Saturday, April 23, 2016

Best of the 2000s: United 93

4 Stars

United 93 depicts the events of September 11, 2001 from the point of view of the passengers and crew of the ill-fated eponymous flight, as well as the points of view of the various civil air and airport and military authorities. It is undoubtedly a great film, but I have reservations about naming it a classic from the first decade of the new millennium because United 93 is so different from most other films I've seen that I find it difficult to classify.

The first major difference between United 93 and other disaster films (even those based on actual events) is that United 93 abandons all pretense at ordinary narrative devices. The standard grammar for a disaster film is to pick a protagonist and establish that protagonist in the ordinary course of their lives. The two police officers central to World Trade Center (also about September 11th) are established not in the ordinary course of their duties - on patrol. United 93 does not really establish its characters. In every scene, the camera is merely a fly on the wall, collecting video of events as they happen rather than depicting or explaining them. As a consequence, none of the passengers on Flight 93 are generally called by their names. They are strangers to each other, do not know each other's names, so they are rarely if ever used. There are no flashbacks to their ordinary lives to give meaning or context to their actions on the plane. They simply arrive, treat each other with courtesy, and, over the course of a few hours, band together courageously in hopes of saving their own lives and the lives of their countrymen. The same is true for the civil air authorities, airport, and military personnel. They are not introduced to the audience, simply observed by the audience going about their day in the crisis.

In the opening hour of United 93, my critic brain speculated that this was possibly going to hamper the film's ultimate emotional impact, but it doesn't. The scenes of the effectively unidentified passengers calling home to tell their loved ones goodbye is heart wrenching. The cast, of mostly unknown or little known actors, is very, very good.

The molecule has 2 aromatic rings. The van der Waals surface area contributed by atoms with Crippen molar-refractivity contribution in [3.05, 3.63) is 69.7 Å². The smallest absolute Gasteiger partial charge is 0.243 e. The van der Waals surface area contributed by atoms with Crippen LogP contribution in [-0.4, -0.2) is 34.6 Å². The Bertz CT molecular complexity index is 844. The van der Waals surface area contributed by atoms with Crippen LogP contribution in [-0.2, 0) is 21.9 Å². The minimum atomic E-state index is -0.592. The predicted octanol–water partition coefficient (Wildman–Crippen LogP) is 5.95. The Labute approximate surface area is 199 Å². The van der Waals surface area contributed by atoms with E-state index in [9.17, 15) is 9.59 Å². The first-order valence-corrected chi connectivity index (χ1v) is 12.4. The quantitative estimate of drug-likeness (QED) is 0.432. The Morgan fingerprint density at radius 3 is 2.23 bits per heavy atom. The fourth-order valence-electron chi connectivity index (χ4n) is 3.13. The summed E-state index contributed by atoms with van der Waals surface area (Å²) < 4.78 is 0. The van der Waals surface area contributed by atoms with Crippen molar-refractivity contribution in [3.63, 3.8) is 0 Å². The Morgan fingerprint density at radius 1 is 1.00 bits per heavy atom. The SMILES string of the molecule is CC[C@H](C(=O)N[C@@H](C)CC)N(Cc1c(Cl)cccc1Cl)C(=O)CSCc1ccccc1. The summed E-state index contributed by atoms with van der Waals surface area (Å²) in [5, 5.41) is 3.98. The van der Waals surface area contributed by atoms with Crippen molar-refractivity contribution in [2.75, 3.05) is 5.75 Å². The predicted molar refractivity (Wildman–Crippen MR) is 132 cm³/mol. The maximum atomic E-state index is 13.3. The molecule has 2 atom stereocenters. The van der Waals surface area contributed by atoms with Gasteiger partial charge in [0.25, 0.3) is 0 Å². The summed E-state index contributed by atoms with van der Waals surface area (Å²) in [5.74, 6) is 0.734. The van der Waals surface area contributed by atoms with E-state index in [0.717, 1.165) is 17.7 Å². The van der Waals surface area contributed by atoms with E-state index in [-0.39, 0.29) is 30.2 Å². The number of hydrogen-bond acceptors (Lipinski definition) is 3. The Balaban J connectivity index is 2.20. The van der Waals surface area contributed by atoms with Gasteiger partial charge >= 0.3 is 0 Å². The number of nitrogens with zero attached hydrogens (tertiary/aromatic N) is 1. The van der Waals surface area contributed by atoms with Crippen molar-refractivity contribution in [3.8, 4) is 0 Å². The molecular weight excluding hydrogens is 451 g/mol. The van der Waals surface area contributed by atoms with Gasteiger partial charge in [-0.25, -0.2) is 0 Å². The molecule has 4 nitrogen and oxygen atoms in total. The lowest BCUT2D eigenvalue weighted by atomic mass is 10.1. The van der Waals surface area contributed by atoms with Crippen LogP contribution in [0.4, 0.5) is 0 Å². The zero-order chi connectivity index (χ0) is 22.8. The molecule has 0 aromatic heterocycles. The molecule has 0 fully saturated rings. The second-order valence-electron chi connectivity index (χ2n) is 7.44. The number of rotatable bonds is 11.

The second difference between United 93 and other films like this is that many of the civil air, airport, and military personnel appear as themselves in the film. They are not so much portraying what happened on September 11, 2001 as they are reenacting their parts in the events of that one horrible day. In this way, Greengrass blurs his fictionalized narrative with the reality of the memories of those who were there. Again, it's incredibly effective, but I'm uncertain what its effect is.

In the end, United 93 joins a list of films that are noteworthy for their uniqueness like Brokeback Mountain (unique at the time of its making for the portrayal of a homosexual romance) and 2014's Boyhood (unique because the film's narrative was filmed over twelve years following the actors as they really aged). All three films have rightly been praised for expanding the medium and being excellent. That said, the question that looms after observing unique films is: If ten films like this were made, would this be the best one? In the case of United 93, I'm not certain it would be. It's certainly a great film, but I can't say that it's the classic I've been searching for. I'll continue to look for that classic when I watch the next film for this project, Memento.

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